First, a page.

Stellarton’s Blayre Turnbull hasn’t taken a break from hockey this summer, but the University of Wisconsin-Madison women’s hockey player said she’s fine with that.
“Last summer I came home after playing at prep school, but went back early to Wisconsin to train with the team,” she said. “Mostly all of our team stays so it’s a good time to mould and get ready for the season to start. Also there’s no ice at home so I wouldn’t get the option to get out as much as I do.”
Having finished her first season with the University of Wisconsin-Madison in April, she said the biggest difference between prep school and university level hockey was the pace of the game.
“Everything happens a lot quicker and the girls are a lot more skilled,” she said. “I definitely had to adjust the speed I make decisions at because before you have the puck you need to know where you’re going to put it right away.”
After playing mainly as the third-line centre, on the powerplay and penalty kill last season, this summer she is working towards a larger role with the team come September.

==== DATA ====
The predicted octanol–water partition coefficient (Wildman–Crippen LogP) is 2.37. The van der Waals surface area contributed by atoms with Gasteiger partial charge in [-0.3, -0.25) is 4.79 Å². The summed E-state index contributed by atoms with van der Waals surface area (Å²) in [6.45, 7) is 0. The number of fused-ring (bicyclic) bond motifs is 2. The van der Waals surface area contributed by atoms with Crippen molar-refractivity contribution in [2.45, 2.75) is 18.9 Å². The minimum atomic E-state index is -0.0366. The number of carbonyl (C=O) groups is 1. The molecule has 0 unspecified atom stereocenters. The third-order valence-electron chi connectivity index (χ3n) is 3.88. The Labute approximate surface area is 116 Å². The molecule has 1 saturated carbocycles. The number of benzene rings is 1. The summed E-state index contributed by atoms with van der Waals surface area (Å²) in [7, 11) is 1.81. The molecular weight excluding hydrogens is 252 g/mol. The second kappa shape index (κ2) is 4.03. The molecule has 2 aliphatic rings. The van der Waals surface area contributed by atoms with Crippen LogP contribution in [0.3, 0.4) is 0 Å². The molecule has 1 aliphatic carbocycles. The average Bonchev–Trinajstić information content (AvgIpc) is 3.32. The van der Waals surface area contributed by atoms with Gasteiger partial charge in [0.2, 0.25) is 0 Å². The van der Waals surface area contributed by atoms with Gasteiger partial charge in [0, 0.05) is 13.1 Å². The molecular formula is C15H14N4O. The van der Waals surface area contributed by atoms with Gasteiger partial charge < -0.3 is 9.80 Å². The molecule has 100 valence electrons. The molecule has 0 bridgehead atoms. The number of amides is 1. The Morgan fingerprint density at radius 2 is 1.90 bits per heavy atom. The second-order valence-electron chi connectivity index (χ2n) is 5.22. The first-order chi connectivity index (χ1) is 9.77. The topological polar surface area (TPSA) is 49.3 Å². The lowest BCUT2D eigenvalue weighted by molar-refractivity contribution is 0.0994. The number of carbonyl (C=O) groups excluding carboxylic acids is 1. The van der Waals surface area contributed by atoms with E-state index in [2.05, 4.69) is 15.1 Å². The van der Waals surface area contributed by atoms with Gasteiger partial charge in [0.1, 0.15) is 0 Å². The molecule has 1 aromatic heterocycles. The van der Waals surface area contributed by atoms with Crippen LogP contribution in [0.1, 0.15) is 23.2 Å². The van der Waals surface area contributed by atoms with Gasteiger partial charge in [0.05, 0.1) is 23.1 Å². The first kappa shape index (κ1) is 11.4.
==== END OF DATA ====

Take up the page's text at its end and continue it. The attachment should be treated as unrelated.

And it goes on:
With three of the top four forwards not returning there are spots to fill. She expects she will move into the second-line centre role, as the top centre on the team won the award for the best player in female college hockey.
“I’ll have to step up my offensive game this year because last year I was in more of a defensive forward role,” said Turnbull. “This year I see my myself in a second-line role, with Brianna Decker who won the Patty Kazmaier Award being the top forward, so I don’t think I’ll be placed ahead of her in the lineup.”
“Hopefully I’ll be able to get my offensive game back and score some goals.”
Some athletes find taking a break from their respective sports in the off-season to be helpful, but for Turnbull she would rather be on the ice all year.
“I find it really helps a lot and when I was younger I played many different sports, but once I hit 14 I focused just on hockey,” said Turnbull. “From then until now I’ve just been training specifically for hockey so I’m used to it and I think the training in the summer really pays off in the regular season.”
Still playing the sport she loves, Turnbull said what she enjoys most about playing hockey is the bonds made with teammates and fans throughout the season.
“Just being able to play the game at such a high level is really great because not everyone can,” she said. “Someday I may not be playing anymore, but right now I love every moment of it.”